And so, as the early Christians would carry out their normal Christian lives, of evangelizing and of gathering for worship and of celebrating the Lord’s Supper, they were being slandered for it. And yet, we live in a land that is immune to these sorts of persecutions ... or do we?

My wife told me that this past Friday she was in Sam’s Club. She was looking at the children’s books that they had on display. There were two women next to her looking at the books as well. One of them said, “Oh, look, here’s a book of Bible stories. This would be perfect for (so and so).” The other woman replied, “Yeah, that would be nice.” At this point, Yvonne told me that she was encouraged by the conversation. First of all, that Sam’s Club had Christian books they were selling. Second, that there were some people who were interested in purchasing some of the books. And then, her encouragement was quickly shattered, when the first woman spoke again. She then said, “Nah..... They already have enough of this crap anyway.” [3]

Now, we don’t know the circumstances behind those who said these things. Nor do we know the circumstances concerning those of whom these women were speaking. But, we do get a sense of what the average non Christian may think of our Christian activity. Christian books and resources are good things to purchase for your home. But, they may be seen as evil things by other people. We may well be maligned behind our backs, and never even know it.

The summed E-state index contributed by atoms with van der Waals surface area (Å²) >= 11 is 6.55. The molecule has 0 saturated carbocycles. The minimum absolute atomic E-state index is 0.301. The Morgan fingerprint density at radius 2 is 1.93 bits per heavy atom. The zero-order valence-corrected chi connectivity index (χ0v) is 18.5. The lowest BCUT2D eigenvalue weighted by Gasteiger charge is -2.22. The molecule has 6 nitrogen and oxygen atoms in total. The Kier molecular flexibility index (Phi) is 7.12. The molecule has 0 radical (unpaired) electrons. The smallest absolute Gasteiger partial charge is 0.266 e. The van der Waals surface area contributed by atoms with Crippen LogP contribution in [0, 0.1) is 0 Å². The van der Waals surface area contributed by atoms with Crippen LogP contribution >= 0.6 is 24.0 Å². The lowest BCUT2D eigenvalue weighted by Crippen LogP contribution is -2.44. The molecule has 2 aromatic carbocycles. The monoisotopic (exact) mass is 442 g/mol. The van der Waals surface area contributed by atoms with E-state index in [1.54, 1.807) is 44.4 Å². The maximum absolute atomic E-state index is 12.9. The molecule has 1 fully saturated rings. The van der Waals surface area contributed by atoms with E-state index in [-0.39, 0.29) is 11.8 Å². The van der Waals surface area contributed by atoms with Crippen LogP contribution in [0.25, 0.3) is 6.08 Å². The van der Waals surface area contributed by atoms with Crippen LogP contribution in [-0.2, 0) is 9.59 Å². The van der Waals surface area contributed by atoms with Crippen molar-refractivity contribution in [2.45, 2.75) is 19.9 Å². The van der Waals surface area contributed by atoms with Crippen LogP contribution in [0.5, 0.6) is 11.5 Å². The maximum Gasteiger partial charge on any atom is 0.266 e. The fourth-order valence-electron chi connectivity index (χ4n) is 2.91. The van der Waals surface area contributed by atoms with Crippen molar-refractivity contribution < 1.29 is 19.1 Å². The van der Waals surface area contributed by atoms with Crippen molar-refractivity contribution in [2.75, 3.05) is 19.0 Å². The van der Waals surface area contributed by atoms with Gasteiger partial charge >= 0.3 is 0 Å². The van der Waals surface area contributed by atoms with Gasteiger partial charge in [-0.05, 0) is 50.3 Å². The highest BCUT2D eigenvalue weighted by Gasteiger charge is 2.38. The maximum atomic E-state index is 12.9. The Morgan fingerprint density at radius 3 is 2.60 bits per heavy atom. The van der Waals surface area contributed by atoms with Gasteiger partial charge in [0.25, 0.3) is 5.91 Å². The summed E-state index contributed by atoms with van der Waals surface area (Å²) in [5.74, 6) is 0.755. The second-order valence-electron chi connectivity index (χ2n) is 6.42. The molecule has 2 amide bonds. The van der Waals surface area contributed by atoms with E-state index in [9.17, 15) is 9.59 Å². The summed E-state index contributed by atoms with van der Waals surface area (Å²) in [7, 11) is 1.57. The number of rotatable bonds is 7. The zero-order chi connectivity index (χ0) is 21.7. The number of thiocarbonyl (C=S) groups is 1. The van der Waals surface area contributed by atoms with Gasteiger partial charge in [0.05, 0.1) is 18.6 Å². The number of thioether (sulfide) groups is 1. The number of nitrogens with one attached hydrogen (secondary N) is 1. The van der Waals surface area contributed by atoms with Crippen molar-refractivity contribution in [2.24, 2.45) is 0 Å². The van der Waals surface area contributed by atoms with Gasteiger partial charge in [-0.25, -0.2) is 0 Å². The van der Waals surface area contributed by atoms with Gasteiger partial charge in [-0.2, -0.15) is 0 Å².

I remember when I was working in the computer world of this happening to me. I was carrying out my life, working hard, seeking to be filled with the Holy Spirit, and speaking of Christ when appropriate. At one point, totally behind my back, my fellow office mates were maligning my Christian behavior. When my non-Christian boss heard what they were saying, it was so bad that he told them they were not to speak of me in this way any longer. I only found out about the event later in one of my year end reviews, when my boss related this to me. He asked me if I detected any of this sort of action or behavior against me. To the credit of my workmates, I hadn't.

Who knows what others are thinking about your activities at Rock Valley Bible Church! But, when you are faithful to the Lord you will face the hostility of others.

I remember the time when a friend of mine and his wife invited an older couple in his neighborhood over for dinner at their house. Throughout the course of dinner, they were engaged in nice conversation. After dinner, I believe that they transitioned into a card game of some type. At one point, the husband of the house shared the gospel with this older couple. Upon doing so, the older gentleman spoke something to this effect, “Now, why did you have to go and ruin a perfectly enjoyable evening and friendship by saying those things.”